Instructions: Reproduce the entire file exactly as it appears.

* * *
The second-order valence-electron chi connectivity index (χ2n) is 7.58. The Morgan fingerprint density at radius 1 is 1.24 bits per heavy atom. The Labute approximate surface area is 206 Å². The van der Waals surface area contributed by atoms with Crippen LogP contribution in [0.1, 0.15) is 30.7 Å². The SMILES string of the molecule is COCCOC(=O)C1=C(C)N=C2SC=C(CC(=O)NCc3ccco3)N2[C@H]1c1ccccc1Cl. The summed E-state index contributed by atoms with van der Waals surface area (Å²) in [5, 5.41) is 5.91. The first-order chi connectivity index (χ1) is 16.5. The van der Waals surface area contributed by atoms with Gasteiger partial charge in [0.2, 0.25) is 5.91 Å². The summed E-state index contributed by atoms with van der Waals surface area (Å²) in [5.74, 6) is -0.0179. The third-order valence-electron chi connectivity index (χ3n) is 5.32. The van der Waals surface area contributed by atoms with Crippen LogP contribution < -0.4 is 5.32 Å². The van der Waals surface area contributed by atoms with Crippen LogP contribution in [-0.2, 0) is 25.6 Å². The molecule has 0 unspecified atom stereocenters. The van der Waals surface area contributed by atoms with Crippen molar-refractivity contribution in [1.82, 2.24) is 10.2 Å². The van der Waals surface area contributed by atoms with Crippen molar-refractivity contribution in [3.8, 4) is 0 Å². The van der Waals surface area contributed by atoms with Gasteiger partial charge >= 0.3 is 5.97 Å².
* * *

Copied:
The second-order valence-electron chi connectivity index (χ2n) is 7.58. The Morgan fingerprint density at radius 1 is 1.24 bits per heavy atom. The Labute approximate surface area is 206 Å². The van der Waals surface area contributed by atoms with Crippen LogP contribution in [0.1, 0.15) is 30.7 Å². The SMILES string of the molecule is COCCOC(=O)C1=C(C)N=C2SC=C(CC(=O)NCc3ccco3)N2[C@H]1c1ccccc1Cl. The summed E-state index contributed by atoms with van der Waals surface area (Å²) in [5, 5.41) is 5.91. The first-order chi connectivity index (χ1) is 16.5. The van der Waals surface area contributed by atoms with Gasteiger partial charge in [0.2, 0.25) is 5.91 Å². The summed E-state index contributed by atoms with van der Waals surface area (Å²) in [5.74, 6) is -0.0179. The third-order valence-electron chi connectivity index (χ3n) is 5.32. The van der Waals surface area contributed by atoms with Crippen LogP contribution < -0.4 is 5.32 Å². The van der Waals surface area contributed by atoms with Crippen LogP contribution in [-0.2, 0) is 25.6 Å². The molecule has 0 unspecified atom stereocenters. The van der Waals surface area contributed by atoms with Crippen molar-refractivity contribution in [1.82, 2.24) is 10.2 Å². The van der Waals surface area contributed by atoms with Crippen molar-refractivity contribution in [3.8, 4) is 0 Å². The van der Waals surface area contributed by atoms with Gasteiger partial charge >= 0.3 is 5.97 Å².